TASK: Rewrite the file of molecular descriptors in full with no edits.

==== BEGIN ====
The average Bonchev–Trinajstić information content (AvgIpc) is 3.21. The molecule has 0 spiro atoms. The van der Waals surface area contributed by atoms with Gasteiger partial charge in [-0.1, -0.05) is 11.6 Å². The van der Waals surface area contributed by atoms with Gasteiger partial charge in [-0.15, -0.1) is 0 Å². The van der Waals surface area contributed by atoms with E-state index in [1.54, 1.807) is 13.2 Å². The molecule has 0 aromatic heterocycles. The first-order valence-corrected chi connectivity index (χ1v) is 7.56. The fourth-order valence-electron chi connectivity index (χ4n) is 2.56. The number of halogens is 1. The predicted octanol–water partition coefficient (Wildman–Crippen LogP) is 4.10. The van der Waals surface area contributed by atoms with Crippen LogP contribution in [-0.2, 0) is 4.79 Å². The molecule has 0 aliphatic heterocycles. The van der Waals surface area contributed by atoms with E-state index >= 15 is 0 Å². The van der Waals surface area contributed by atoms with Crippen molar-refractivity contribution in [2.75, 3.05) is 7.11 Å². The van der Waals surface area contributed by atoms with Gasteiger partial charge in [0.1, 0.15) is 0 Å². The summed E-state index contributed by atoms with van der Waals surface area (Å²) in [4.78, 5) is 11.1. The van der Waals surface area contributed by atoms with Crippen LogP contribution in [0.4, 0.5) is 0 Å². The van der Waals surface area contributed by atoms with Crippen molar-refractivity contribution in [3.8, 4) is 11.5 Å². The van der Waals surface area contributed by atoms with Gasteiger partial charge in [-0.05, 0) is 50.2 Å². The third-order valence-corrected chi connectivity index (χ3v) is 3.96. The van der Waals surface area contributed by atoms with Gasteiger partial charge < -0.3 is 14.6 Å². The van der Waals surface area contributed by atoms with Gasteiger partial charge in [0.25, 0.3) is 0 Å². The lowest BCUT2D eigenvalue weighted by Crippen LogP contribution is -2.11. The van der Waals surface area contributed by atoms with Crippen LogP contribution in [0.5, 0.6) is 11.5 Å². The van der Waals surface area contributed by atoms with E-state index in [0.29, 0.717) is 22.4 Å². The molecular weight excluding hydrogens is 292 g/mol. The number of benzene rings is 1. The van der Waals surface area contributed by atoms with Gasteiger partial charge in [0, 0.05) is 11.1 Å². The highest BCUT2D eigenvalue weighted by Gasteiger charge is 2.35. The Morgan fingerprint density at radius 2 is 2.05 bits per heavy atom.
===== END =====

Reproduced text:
The average Bonchev–Trinajstić information content (AvgIpc) is 3.21. The molecule has 0 spiro atoms. The van der Waals surface area contributed by atoms with Gasteiger partial charge in [-0.1, -0.05) is 11.6 Å². The van der Waals surface area contributed by atoms with Gasteiger partial charge in [-0.15, -0.1) is 0 Å². The van der Waals surface area contributed by atoms with E-state index in [1.54, 1.807) is 13.2 Å². The molecule has 0 aromatic heterocycles. The first-order valence-corrected chi connectivity index (χ1v) is 7.56. The fourth-order valence-electron chi connectivity index (χ4n) is 2.56. The number of halogens is 1. The predicted octanol–water partition coefficient (Wildman–Crippen LogP) is 4.10. The van der Waals surface area contributed by atoms with Crippen LogP contribution in [-0.2, 0) is 4.79 Å². The molecule has 0 aliphatic heterocycles. The van der Waals surface area contributed by atoms with E-state index >= 15 is 0 Å². The van der Waals surface area contributed by atoms with Crippen molar-refractivity contribution in [2.75, 3.05) is 7.11 Å². The van der Waals surface area contributed by atoms with Gasteiger partial charge in [0.1, 0.15) is 0 Å². The summed E-state index contributed by atoms with van der Waals surface area (Å²) in [4.78, 5) is 11.1. The van der Waals surface area contributed by atoms with Crippen LogP contribution in [0.4, 0.5) is 0 Å². The van der Waals surface area contributed by atoms with Crippen molar-refractivity contribution in [3.8, 4) is 11.5 Å². The van der Waals surface area contributed by atoms with Gasteiger partial charge in [-0.05, 0) is 50.2 Å². The third-order valence-corrected chi connectivity index (χ3v) is 3.96. The van der Waals surface area contributed by atoms with Gasteiger partial charge < -0.3 is 14.6 Å². The van der Waals surface area contributed by atoms with Gasteiger partial charge in [0.25, 0.3) is 0 Å². The lowest BCUT2D eigenvalue weighted by Crippen LogP contribution is -2.11. The van der Waals surface area contributed by atoms with Crippen LogP contribution in [0.5, 0.6) is 11.5 Å². The van der Waals surface area contributed by atoms with E-state index in [0.29, 0.717) is 22.4 Å². The molecular weight excluding hydrogens is 292 g/mol. The number of benzene rings is 1. The van der Waals surface area contributed by atoms with Gasteiger partial charge in [0, 0.05) is 11.1 Å². The highest BCUT2D eigenvalue weighted by Gasteiger charge is 2.35. The Morgan fingerprint density at radius 2 is 2.05 bits per heavy atom.